Saturday, October 22, 2005
We're particularly taken with the picture illustrating the use of a glass stopper instead of a cork. That's a new one on us!
The pertinent passage:
Embracing new trends doesn't mean having to forego tradition. Hans-Josef Becker uses many of the same techniques as his grandfather. At the same time, he's not afraid to tinker. He was the first German grower to use glass stoppers instead of corks.
"It's really easy to remove the glass stopper," Becker said. "And you can close it again so that you can put the bottle in the refrigerator."
Becker decided to switch to glass stoppers because of the declining quality of natural corks: the more delicate a wine is, like the dry Rieslings in his region, the more sensitive it is to unpleasant aftertastes or changes that can come about because of the cork. The glass stoppers have helped avoid spoiled bottles and won over customers.
Interesting. We wonder if we'll see any of these glass-stoppered wines over here?
Sunday, October 16, 2005
Last night we attended the German Wine Society of Regina's dinner and tasting at, appropriately enough for October, the German Club. The traditional Oktoberfest beverage was not in evidence, but lots of good wine certainly was, and an absolutely delicious dinner that kept us surprised and delighted all evening long.
Here are our notes on the wine, pictured, alas, only in the accompanying low-res photograph from our Audiovox Harrier (from left to right, in the order we tasted them):
Gustav Adolf Schmitt Kabinett, Rheinhessen, 2001
Margaret Anne wasn't big on this, finding it a little thin for a Kabinett. Ed tasted lots of sweet apple to begin with, but for some reason the finish was rather sour and bitter. Alice (Margaret Anne's mom, not our four-year-old daughter, who, although present at the dinner, likes her grape juice unfermented) also found it nice and fruity, but also didn't like the aftertaste.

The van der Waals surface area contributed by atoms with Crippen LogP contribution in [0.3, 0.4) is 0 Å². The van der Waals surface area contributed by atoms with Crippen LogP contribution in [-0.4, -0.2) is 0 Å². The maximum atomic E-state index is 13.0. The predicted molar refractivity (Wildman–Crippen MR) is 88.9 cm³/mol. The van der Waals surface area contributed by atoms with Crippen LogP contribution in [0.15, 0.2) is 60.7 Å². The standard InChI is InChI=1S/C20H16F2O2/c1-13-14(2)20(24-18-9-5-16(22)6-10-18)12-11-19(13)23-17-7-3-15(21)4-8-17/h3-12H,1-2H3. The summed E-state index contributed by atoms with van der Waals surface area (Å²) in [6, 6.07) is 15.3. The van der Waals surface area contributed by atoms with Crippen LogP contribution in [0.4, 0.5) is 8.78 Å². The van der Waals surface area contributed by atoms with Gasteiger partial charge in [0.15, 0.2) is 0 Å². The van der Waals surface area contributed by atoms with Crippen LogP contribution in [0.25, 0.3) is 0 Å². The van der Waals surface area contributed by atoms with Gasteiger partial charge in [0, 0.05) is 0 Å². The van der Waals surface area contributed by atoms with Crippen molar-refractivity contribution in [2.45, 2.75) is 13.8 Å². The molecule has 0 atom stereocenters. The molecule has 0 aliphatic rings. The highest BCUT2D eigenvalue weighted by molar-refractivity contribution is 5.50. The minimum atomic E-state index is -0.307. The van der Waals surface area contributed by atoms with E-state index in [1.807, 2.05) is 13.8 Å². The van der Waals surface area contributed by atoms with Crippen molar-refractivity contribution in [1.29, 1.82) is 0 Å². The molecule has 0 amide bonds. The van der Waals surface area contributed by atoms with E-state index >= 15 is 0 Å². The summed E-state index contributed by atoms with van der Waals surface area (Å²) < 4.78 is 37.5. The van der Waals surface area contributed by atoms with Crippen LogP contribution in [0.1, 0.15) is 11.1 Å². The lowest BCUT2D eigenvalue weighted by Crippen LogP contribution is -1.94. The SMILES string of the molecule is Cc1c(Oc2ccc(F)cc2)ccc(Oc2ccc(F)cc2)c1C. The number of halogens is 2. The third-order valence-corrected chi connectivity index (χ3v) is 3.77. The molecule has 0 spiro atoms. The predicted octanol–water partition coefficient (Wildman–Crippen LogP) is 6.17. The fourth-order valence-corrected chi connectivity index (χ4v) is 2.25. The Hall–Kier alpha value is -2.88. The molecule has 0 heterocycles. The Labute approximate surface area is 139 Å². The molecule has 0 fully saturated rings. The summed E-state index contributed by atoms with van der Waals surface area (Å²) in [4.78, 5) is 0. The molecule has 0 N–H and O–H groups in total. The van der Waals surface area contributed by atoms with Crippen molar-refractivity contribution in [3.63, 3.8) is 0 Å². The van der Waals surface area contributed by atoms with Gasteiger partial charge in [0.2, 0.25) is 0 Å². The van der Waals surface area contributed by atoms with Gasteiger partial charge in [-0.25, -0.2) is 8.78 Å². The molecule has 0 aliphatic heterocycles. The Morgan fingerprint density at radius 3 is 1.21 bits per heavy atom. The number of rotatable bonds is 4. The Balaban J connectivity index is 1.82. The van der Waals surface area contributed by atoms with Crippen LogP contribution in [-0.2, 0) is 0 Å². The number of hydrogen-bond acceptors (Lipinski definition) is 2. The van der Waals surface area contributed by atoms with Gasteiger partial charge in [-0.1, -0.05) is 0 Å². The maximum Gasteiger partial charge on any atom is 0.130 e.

St. Ursula Niersteiner Gutes Domtal Kabinett, Rheinhessen, 2000
We all preferred this to the Schmitt; it just seemed to have more characters. Someone at the table said it was sweeter than the first one, although Ed didn't think so. His comment was that it definitely had that "gasoline" or "diesel" bouquet that is typical of some Reislings--but he meant that in a good way.
Martinshof Huxelrebe Kabinett, Pfalz, 2003
We last had this at the German Wine Society tasting at the Willow on Wascana. We adored it then, and ordered four one-litre bottles through the GWS when it put in its group order to Germany. We haven't opened one of those yet, but we will soon, because this was, without a doubt, or favorite wine of the evening (with the possible exception of the dessert choice). It had a rich, rich mouth feel and a wonderful caramel flavor. It was a perfect pairing with the appetizer. "Beautiful" was the most common comment around the table. Someone else at the event claimed the taste was rhubarb, but to us, it's unmistakeably caramel. (Ed really doesn't like rhubarb, so he would never insult a wine he enjoyed by referencing what he calls "mutated celery.")
Soup: German Mussel Chowder
Mosel Gold QBA, Mosel Saar Ruwer, 2002
The weakest wine we'd yet had. "A bit musty," said Margaret Anne. To be fair, it didn't go too badly with the soup, although it certainly wasn't as inspired a match as the Huxelrebe with the herring (and, in fact, according to Margaret Anne, who'd hung on to some of hers, the Huxelrebe went better with the soup than the Mosel Gold did).
Entrée: Pork Tenderloin in a Rye Crust with Honey German Mustard Sauce, Served on a Bed of Herbed Spaetzle with German Rosette Beets
Martinshof Cuvee Ruben Trocken, Pfalz, 2003 Frickenhauser Kapellenberg Kabinett Bacchus, Franken, 1999
e was absolutely delicious. The Martinshof Cuvee Ruben Trocken went very well with the rye-encrusted pork medallions, but it wasn't something we would go out of our way to buy (which is true of most German reds that make it to Canada, alas, although we had some very good ones at the Banff International Wine and Food Festival devoted to Germany a few years ago). It had a deep purple color and started off pleasant in the mouth (Margaret Anne felt it had as kind of typical German sweetness to it), but was then overwhelmed by the tannins, so that in the end it seemed unpleasantly sharp. However, that sharpness is probably what helped it cut through the strong cabbage/vinegary (we each had our own take on it) flavors of the entree.
Dessert: German Brandied Apple Pancakes with Caramel and Chocolate Sauce
Heinheimer Kafer Ortega Sybilstein Trockenbeerenauslese (TBA), Rheinhessen, 1998